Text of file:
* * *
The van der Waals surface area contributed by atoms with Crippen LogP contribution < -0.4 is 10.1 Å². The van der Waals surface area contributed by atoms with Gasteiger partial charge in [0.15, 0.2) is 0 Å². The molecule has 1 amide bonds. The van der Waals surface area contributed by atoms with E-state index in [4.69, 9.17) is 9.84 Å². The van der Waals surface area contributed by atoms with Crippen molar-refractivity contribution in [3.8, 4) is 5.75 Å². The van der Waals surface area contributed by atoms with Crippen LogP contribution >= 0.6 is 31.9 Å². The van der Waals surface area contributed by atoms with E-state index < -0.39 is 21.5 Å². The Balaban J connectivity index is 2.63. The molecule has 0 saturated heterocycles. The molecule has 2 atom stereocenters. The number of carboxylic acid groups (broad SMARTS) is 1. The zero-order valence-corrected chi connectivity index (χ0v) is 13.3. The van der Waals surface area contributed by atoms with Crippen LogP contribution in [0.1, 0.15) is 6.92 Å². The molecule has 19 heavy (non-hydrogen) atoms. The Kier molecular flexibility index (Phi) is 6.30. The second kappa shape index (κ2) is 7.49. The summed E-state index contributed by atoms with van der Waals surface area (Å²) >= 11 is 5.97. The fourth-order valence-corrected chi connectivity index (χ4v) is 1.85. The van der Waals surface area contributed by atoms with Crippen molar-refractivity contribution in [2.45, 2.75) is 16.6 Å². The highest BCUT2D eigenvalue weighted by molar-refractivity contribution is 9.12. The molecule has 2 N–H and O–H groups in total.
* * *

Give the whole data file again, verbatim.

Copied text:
The van der Waals surface area contributed by atoms with Crippen LogP contribution < -0.4 is 10.1 Å². The van der Waals surface area contributed by atoms with Gasteiger partial charge in [0.15, 0.2) is 0 Å². The molecule has 1 amide bonds. The van der Waals surface area contributed by atoms with E-state index in [4.69, 9.17) is 9.84 Å². The van der Waals surface area contributed by atoms with Crippen molar-refractivity contribution in [3.8, 4) is 5.75 Å². The van der Waals surface area contributed by atoms with Crippen LogP contribution >= 0.6 is 31.9 Å². The van der Waals surface area contributed by atoms with E-state index < -0.39 is 21.5 Å². The Balaban J connectivity index is 2.63. The molecule has 0 saturated heterocycles. The molecule has 2 atom stereocenters. The number of carboxylic acid groups (broad SMARTS) is 1. The zero-order valence-corrected chi connectivity index (χ0v) is 13.3. The van der Waals surface area contributed by atoms with Crippen LogP contribution in [0.1, 0.15) is 6.92 Å². The molecule has 19 heavy (non-hydrogen) atoms. The Kier molecular flexibility index (Phi) is 6.30. The second kappa shape index (κ2) is 7.49. The summed E-state index contributed by atoms with van der Waals surface area (Å²) >= 11 is 5.97. The fourth-order valence-corrected chi connectivity index (χ4v) is 1.85. The van der Waals surface area contributed by atoms with Crippen molar-refractivity contribution in [2.45, 2.75) is 16.6 Å². The highest BCUT2D eigenvalue weighted by molar-refractivity contribution is 9.12. The molecule has 2 N–H and O–H groups in total.